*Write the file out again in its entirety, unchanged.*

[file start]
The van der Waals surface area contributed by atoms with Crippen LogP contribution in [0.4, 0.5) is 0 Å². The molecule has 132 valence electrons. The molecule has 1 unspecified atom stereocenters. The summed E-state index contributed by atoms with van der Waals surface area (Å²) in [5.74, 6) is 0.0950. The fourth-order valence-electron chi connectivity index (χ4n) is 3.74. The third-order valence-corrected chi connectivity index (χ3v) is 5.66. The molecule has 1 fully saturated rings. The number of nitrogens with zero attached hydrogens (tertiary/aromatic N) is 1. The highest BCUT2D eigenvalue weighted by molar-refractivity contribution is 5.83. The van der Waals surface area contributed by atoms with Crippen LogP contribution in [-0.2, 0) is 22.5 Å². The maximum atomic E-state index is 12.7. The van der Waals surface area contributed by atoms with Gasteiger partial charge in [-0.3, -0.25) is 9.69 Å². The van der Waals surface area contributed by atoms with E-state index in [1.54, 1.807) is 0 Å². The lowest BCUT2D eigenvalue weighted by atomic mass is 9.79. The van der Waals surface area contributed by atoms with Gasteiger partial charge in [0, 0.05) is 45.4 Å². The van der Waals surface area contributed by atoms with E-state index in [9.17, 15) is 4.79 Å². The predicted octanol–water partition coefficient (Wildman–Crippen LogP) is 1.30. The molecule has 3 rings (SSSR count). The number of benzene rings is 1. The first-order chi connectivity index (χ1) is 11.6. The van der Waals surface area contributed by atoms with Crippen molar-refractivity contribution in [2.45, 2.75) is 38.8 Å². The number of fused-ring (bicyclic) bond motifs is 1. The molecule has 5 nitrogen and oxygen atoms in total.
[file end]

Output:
The van der Waals surface area contributed by atoms with Crippen LogP contribution in [0.4, 0.5) is 0 Å². The molecule has 132 valence electrons. The molecule has 1 unspecified atom stereocenters. The summed E-state index contributed by atoms with van der Waals surface area (Å²) in [5.74, 6) is 0.0950. The fourth-order valence-electron chi connectivity index (χ4n) is 3.74. The third-order valence-corrected chi connectivity index (χ3v) is 5.66. The molecule has 1 fully saturated rings. The number of nitrogens with zero attached hydrogens (tertiary/aromatic N) is 1. The highest BCUT2D eigenvalue weighted by molar-refractivity contribution is 5.83. The van der Waals surface area contributed by atoms with Crippen LogP contribution in [-0.2, 0) is 22.5 Å². The maximum atomic E-state index is 12.7. The van der Waals surface area contributed by atoms with Gasteiger partial charge in [-0.3, -0.25) is 9.69 Å². The van der Waals surface area contributed by atoms with E-state index in [1.54, 1.807) is 0 Å². The lowest BCUT2D eigenvalue weighted by atomic mass is 9.79. The van der Waals surface area contributed by atoms with Gasteiger partial charge in [0, 0.05) is 45.4 Å². The van der Waals surface area contributed by atoms with E-state index in [9.17, 15) is 4.79 Å². The predicted octanol–water partition coefficient (Wildman–Crippen LogP) is 1.30. The molecule has 3 rings (SSSR count). The number of benzene rings is 1. The first-order chi connectivity index (χ1) is 11.6. The van der Waals surface area contributed by atoms with Crippen molar-refractivity contribution in [2.45, 2.75) is 38.8 Å². The number of fused-ring (bicyclic) bond motifs is 1. The molecule has 5 nitrogen and oxygen atoms in total.